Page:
Most versions of The Operating System Beginning with "W" utilise crash protection to prevent most infinite loops from being executed in full: The machine is likely to crash in a few hours' time, so the loop isn't infinite!

Examples below in C; other languages may vary or have weird alternative syntactic sugars (until) but in the end it will be a variation on one of the following four.


  • for(;;);
  • while(1);
  • void main() {main()}
  • a: goto a;
These last two are not recommended as in C (and a lot of other languages) they are not truly infinite; each function call requires a new entry on the stack, and each usage of goto (in C) "remember"s its previous location in memory. Thus either of the following, if run indefinitely, will eventually run out of memory and crash. If you must use one of these two, go with the first one, because structured programming kicks ass. There are, of course, languages where the behavior in examples 3 and 4 are normal; LISP and Scheme are able to handle and in fact encourage indefinite tail recursion loops, and Assembly and some forms of BASIC expect you to use simple goto jumps. In fact, in Scheme, the recursive infinite loop is the *only* kind.
I beg to differ: GOTO is not GOSUB. As every Commodore64 user knows, the amazing piece of code
20 GOTO 10
can spin for days and days without any problem.

In other words, GOTO does not remember where it is coming from, uses no stack, and is just the right thing for coding infinite loops.

More to the point, notice that infinite loop has acquired a negative connotation, even if in fact there are systems where you really want the loop to be infinite; for example a telephone switch should just loop and loop.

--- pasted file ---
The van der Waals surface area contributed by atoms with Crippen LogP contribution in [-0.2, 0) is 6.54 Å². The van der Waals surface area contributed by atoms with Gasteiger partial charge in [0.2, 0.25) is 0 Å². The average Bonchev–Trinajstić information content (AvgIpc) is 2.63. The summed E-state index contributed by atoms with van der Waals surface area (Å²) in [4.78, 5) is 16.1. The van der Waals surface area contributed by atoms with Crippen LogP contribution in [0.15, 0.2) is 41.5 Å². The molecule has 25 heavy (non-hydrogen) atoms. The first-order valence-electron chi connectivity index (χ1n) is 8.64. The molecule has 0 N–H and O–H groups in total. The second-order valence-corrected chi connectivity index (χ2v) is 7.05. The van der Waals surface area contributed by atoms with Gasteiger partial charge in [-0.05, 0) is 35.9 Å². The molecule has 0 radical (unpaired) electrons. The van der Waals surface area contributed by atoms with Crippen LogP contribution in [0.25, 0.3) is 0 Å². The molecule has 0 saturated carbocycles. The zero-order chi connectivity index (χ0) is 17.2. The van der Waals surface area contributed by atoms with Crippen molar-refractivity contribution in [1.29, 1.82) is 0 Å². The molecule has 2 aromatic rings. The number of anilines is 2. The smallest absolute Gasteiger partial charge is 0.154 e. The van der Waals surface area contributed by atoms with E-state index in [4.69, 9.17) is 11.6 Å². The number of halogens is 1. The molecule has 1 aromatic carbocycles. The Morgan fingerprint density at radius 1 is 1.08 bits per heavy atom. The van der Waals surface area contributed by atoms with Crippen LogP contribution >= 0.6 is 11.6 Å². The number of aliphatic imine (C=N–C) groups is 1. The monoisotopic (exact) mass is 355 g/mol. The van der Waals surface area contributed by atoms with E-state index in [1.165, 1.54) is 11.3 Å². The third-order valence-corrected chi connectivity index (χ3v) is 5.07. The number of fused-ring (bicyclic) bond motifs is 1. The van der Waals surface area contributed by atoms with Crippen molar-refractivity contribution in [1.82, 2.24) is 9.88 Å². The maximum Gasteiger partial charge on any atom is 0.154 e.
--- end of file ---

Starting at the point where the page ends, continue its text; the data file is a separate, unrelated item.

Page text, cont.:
Infinite Loop is also a street in Cupertino. It is the home of Apple Computers headquarters

infinite = I = Infinite-Monkey Theorem

infinite loop n.

One that never terminates (that is, the machine spins or buzzes forever and goes catatonic). There is a standard joke that has been made about each generation's exemplar of the ultra-fast machine: "The Cray-3 is so fast it can execute an infinite loop in under 2 seconds!"

--The Jargon File version 4.3.1, ed. ESR, autonoded by rescdsk.

An infinite loop is the result of a recursive function with no ending condition. That is, a function which calls itself over and over again. To better understand, read more on infinite loops.

OK, I'll state right now that I'm no good at reviewing novels. This will contain spoilers, and for all I know, it may even miss the point. Even the few novels I do read are usually science fiction, not romance, so I won't make any comparisons to other romance novels. The reason I feel compelled to write about Infinite Loop despite not being very qualified to do so is that it is clearly a small run print. It would be a shame for it to never be discovered by a wider audience.

Infinite Loop is a romantic lesbian novel. The blurb on the back of the book describes it as "more than an erotic road novel," but even that statement seems to over-emphasise the erotic parts of the story.